Changes to diet could slash your dementia risk by nine times

Dr Zoe says walking can reduce risk of dementia

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Dementia is a syndrome, which is a group of symptoms, related to the progressive decline of the brain. More prevalent among older people, it can lead to memory loss, behavioural changes and even movement. Although there is no cure a new study has found certain lifestyle choices can significantly cut your risk of dementia.

The paper, published in the British Medical Journal, has concluded that improving your diet and lifestyle slashes your future risk of developing dementia by a massive nine times

It also showed that whether or not you inherit ApoE4, the gene for Alzheimer’s disease that one in five people carry, it makes no difference to the positive reduction in risk achievable by these changes.

Eating a healthy diet was found to be the most important prevention step, followed by an active lifestyle.

Your intellectual life and social interactions were the next most important steps.

Eating a healthy diet was about twice as important as exercise in predicting cognitive decline.

As part of the research, around 30,000 people aged 60 and older were studied over a decade.

Those with a healthy diet were about seven times less likely to have age-related cognitive decline or dementia than those with an “average” diet and about nine times less likely to develop dementia than those with an “unfavourable” diet.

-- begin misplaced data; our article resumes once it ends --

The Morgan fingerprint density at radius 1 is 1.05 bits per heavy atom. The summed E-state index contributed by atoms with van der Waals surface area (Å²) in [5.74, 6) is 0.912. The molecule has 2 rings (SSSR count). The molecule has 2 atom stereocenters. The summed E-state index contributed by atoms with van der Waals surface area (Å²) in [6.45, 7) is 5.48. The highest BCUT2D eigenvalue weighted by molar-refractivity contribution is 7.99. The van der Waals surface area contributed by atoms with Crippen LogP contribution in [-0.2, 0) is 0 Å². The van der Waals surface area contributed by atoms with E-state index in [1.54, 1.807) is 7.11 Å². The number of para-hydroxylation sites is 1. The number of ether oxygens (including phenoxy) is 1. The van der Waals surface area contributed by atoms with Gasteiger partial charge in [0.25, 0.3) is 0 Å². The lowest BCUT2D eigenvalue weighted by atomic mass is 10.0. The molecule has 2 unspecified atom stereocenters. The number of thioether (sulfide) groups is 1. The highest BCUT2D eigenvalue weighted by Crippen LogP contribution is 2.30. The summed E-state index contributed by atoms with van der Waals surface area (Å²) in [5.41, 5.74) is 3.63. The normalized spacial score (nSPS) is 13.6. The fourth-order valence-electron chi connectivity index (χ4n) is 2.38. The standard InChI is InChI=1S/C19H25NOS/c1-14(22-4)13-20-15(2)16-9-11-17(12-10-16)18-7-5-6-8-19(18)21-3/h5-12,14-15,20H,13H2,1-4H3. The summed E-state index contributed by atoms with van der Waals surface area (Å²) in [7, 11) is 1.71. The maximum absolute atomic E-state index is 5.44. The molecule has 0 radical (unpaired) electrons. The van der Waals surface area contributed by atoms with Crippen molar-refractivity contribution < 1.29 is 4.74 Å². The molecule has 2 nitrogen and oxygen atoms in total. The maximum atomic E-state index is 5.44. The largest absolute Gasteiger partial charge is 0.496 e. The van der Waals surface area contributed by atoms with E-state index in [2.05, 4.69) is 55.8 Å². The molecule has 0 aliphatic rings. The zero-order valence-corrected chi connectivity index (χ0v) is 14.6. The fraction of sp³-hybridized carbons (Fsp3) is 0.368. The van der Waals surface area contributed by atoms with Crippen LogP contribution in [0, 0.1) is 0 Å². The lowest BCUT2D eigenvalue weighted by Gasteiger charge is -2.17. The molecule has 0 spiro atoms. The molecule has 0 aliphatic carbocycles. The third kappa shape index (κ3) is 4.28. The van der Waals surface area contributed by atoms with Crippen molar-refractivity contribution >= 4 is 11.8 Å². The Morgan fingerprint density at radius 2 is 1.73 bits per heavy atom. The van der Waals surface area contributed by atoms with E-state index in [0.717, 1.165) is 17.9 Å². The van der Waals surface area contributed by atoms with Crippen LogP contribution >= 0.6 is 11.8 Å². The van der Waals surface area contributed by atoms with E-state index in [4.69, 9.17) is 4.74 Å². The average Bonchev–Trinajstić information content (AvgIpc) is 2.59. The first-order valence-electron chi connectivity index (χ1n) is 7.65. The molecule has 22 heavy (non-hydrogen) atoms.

The assessment of a healthy diet was based on intake of fish, eggs, fruits, vegetables, legumes, nuts and tea, among other foods known to predict lower risk.

Other unhealthy lifestyle factors considered included smoking and drinking alcohol.

“These results provide an optimistic outlook, as they suggest that although genetic risk is not modifiable, a combination of more healthy lifestyle factors are associated with a slower rate of memory decline, regardless of the genetic risk,” the study said.

It concluded: “A healthy lifestyle is associated with slower memory decline, even in the presence of the APOE ε4 allele.

“This study might offer important information to protect older adults against memory decline.”

The results of the study were welcomed by charity Food for the Brain, which has been conducting its own research over the last decade to help people reduce their risk of age-related cognitive decline.

Professor David Smith from the University of Oxford, who is one of the charity’s scientific advisors, commented: “Genes can only exert effects via non-genetic mechanisms and these mechanisms are often susceptible to modification by, for example, improving one’s diet.

“This study shows that diet and lifestyle are much more important than inheriting a gene variant such as ApoE4.

“Less than one percent of Alzheimer’s is directly caused by genes. With no clinically effective drugs, and minimal role of genes, this study confirms that the focus must be on making diet and lifestyle changes that reduce risk of developing dementia, as Food for the Brain [the charity] are doing.

“It also shows that switching from an average to a healthy lifestyle, with positive diet changes being key, can dramatically reduce a person’s future risk of developing cognitive decline and dementia.”

Another member of their science team, Doctor Celeste de Jager Loots, added: “The emphasis needs to be on changing diet and lifestyle, especially since one cannot change one’s genes.

“The earlier one starts with a healthy lifestyle the better the chance of preventing effects of genetic risk.”

To assess your own risk for dementia you can complete the Food for Brain online cognitive test at

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